The BSE Sensex, which plunged by 600 points in a knee jerk reaction to the BJP’s Bihar loss in early trade, recovered some ground but still settled 144 points down at 26,121 as Arun Jaitley’s remarks on reforms and Fitch’s on the country’s economic outlook soothed some nerves.
Weakness in the rupee, which slipped by more than 65 paise against the dollar, also kept the market mood cautious.
Shares commenced in the red on major sell-off following the BJP-led NDA’s defeat in Bihar assembly polls, but revival of buying after Fitch said the verdict is unlikely to have any major implications on the economic front helped recovery.
Finance Minister Jaitley sought to separate the rout in Bihar from economic reforms and said that “structural reforms will continue”.
Positive statements on election result from financial services majors including Citigroup, Nomura and Bank of America Merrill Lynch also helped dissipate some fears.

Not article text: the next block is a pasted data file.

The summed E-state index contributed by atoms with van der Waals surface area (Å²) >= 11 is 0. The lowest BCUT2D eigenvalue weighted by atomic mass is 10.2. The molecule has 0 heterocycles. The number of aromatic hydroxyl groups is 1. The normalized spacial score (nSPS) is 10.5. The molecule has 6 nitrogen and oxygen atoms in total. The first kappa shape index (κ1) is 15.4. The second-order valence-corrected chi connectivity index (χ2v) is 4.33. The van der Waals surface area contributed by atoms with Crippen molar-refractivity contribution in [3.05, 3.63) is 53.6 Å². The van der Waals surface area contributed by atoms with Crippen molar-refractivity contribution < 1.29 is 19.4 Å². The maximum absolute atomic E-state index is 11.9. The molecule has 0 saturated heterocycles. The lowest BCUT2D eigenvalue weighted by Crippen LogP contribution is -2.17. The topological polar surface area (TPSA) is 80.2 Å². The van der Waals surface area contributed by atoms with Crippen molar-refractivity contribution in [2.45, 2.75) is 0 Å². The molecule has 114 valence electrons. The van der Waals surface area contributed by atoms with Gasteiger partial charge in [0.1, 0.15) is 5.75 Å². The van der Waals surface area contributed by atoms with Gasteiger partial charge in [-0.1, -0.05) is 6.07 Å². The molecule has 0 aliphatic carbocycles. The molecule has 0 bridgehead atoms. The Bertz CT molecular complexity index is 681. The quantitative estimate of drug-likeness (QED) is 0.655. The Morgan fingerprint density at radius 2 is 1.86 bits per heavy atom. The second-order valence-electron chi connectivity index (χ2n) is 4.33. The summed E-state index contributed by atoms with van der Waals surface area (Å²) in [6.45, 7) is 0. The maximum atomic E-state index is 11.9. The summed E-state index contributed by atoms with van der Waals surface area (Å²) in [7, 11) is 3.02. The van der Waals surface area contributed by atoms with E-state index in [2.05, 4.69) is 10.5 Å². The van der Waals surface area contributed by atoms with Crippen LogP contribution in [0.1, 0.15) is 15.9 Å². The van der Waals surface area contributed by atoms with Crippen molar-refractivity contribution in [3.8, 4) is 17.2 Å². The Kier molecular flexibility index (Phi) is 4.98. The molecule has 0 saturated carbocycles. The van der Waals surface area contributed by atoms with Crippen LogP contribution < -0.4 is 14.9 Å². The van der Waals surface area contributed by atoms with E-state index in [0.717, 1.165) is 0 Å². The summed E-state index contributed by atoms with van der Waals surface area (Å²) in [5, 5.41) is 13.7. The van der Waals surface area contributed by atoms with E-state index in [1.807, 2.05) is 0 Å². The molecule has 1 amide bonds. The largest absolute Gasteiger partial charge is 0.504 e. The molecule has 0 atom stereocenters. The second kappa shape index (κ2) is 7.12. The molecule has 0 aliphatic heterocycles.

Citigroup said despite BJP’s defeat, it remains positive on India’s economic cycle and the market.
Falling for a fourth day, the 30-share index after dipping below the crucial 26,000-level in opening trade to touch a low of 25,656.90 staged a comeback and closed 143.84 points or 0.55 per cent down at 26,121.40.
The gauge had lost 469.19 points in four trading sessions.
Shares of Sun Pharma emerged as the top loser among Sensex constituents by tumbling 5.82 per cent, after the firm reported a 46 per cent dip in consolidated net profit.
The Nifty NSE, which slipped below the 7,800-level at the outset and hit a low of 7,771.70, bounced back at a rapid pace to touch session’s high of 7,937.75 and concluded 39.10 points, or 0.49 per cent down at 7,915.20.
“Market was volatile with a negative bias as the Bihar election results influenced the sentiments of investors,” said Vinod Nair, Head-Fundamental Research at Geojit BNP Paribas.
In overseas market, Asian stocks ended mixed after robust US jobs data bolstered expectations of a US Federal Reserve rate hike at its next momentary policy review in December.
Key indices in China and Japan rose between 1.58 to 1.96 per cent while indices in Hong Kong, Singapore, South Korea and Taiwan moved down by 0.42 to 0.75 per cent.
European markets were trading narrowly mixed as indices in France and Germany eased by 0.16 to 0.31 per cent while the UK’s FTSE was higher by 0.28 per cent.